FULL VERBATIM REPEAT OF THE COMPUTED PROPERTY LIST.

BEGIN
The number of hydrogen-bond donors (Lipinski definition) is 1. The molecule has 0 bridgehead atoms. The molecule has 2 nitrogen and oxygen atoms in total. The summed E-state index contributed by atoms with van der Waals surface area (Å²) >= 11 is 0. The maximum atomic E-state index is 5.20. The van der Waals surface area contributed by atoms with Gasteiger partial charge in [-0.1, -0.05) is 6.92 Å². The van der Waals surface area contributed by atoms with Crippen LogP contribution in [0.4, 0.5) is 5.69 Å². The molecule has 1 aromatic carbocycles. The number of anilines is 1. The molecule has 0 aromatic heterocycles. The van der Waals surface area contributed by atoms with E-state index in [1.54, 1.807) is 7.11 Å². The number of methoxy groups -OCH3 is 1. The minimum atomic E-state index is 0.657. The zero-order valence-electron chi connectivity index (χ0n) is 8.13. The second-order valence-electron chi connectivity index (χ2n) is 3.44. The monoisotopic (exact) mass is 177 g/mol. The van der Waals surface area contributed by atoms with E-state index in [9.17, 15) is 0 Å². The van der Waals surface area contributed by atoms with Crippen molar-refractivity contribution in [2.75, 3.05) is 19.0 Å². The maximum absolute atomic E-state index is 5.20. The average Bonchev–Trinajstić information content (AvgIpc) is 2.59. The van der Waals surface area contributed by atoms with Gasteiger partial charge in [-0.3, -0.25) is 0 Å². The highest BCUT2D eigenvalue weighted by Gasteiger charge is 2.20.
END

The number of hydrogen-bond donors (Lipinski definition) is 1. The molecule has 0 bridgehead atoms. The molecule has 2 nitrogen and oxygen atoms in total. The summed E-state index contributed by atoms with van der Waals surface area (Å²) >= 11 is 0. The maximum atomic E-state index is 5.20. The van der Waals surface area contributed by atoms with Gasteiger partial charge in [-0.1, -0.05) is 6.92 Å². The van der Waals surface area contributed by atoms with Crippen LogP contribution in [0.4, 0.5) is 5.69 Å². The molecule has 1 aromatic carbocycles. The number of anilines is 1. The molecule has 0 aromatic heterocycles. The van der Waals surface area contributed by atoms with E-state index in [1.54, 1.807) is 7.11 Å². The number of methoxy groups -OCH3 is 1. The minimum atomic E-state index is 0.657. The zero-order valence-electron chi connectivity index (χ0n) is 8.13. The second-order valence-electron chi connectivity index (χ2n) is 3.44. The monoisotopic (exact) mass is 177 g/mol. The van der Waals surface area contributed by atoms with E-state index in [9.17, 15) is 0 Å². The van der Waals surface area contributed by atoms with Crippen molar-refractivity contribution in [2.75, 3.05) is 19.0 Å². The maximum absolute atomic E-state index is 5.20. The average Bonchev–Trinajstić information content (AvgIpc) is 2.59. The van der Waals surface area contributed by atoms with Gasteiger partial charge in [-0.3, -0.25) is 0 Å². The highest BCUT2D eigenvalue weighted by Gasteiger charge is 2.20.